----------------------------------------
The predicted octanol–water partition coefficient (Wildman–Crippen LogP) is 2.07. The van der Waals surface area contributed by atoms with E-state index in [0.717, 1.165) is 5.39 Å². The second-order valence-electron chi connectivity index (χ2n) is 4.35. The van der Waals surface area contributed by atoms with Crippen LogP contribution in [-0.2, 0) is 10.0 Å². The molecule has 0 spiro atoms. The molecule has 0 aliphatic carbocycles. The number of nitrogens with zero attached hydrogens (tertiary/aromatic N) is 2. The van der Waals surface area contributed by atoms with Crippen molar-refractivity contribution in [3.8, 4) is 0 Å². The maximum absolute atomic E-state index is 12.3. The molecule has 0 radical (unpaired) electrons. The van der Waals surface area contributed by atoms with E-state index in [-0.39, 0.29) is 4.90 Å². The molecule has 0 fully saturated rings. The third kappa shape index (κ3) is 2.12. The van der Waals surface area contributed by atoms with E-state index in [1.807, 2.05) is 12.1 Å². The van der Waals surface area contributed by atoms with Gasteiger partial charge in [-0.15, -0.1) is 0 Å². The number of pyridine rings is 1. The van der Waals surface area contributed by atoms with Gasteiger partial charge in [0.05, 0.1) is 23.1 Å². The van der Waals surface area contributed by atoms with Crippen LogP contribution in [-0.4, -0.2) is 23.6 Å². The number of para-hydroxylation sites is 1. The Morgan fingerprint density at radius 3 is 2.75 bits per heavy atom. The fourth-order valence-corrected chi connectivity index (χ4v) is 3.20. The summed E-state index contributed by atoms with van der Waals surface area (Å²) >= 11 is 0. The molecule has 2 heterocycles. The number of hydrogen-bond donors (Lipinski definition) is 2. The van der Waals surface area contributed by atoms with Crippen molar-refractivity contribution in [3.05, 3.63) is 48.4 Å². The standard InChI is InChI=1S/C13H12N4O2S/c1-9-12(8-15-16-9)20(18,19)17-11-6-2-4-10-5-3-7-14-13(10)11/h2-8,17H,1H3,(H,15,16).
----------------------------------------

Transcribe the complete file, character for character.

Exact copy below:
The predicted octanol–water partition coefficient (Wildman–Crippen LogP) is 2.07. The van der Waals surface area contributed by atoms with E-state index in [0.717, 1.165) is 5.39 Å². The second-order valence-electron chi connectivity index (χ2n) is 4.35. The van der Waals surface area contributed by atoms with Crippen LogP contribution in [-0.2, 0) is 10.0 Å². The molecule has 0 spiro atoms. The molecule has 0 aliphatic carbocycles. The number of nitrogens with zero attached hydrogens (tertiary/aromatic N) is 2. The van der Waals surface area contributed by atoms with Crippen molar-refractivity contribution in [3.8, 4) is 0 Å². The maximum absolute atomic E-state index is 12.3. The molecule has 0 radical (unpaired) electrons. The van der Waals surface area contributed by atoms with E-state index in [-0.39, 0.29) is 4.90 Å². The molecule has 0 fully saturated rings. The third kappa shape index (κ3) is 2.12. The van der Waals surface area contributed by atoms with E-state index in [1.807, 2.05) is 12.1 Å². The van der Waals surface area contributed by atoms with Gasteiger partial charge in [-0.15, -0.1) is 0 Å². The number of pyridine rings is 1. The van der Waals surface area contributed by atoms with Gasteiger partial charge in [0.05, 0.1) is 23.1 Å². The van der Waals surface area contributed by atoms with Crippen LogP contribution in [-0.4, -0.2) is 23.6 Å². The number of para-hydroxylation sites is 1. The Morgan fingerprint density at radius 3 is 2.75 bits per heavy atom. The fourth-order valence-corrected chi connectivity index (χ4v) is 3.20. The summed E-state index contributed by atoms with van der Waals surface area (Å²) >= 11 is 0. The molecule has 2 heterocycles. The number of hydrogen-bond donors (Lipinski definition) is 2. The van der Waals surface area contributed by atoms with Crippen molar-refractivity contribution in [3.05, 3.63) is 48.4 Å². The standard InChI is InChI=1S/C13H12N4O2S/c1-9-12(8-15-16-9)20(18,19)17-11-6-2-4-10-5-3-7-14-13(10)11/h2-8,17H,1H3,(H,15,16).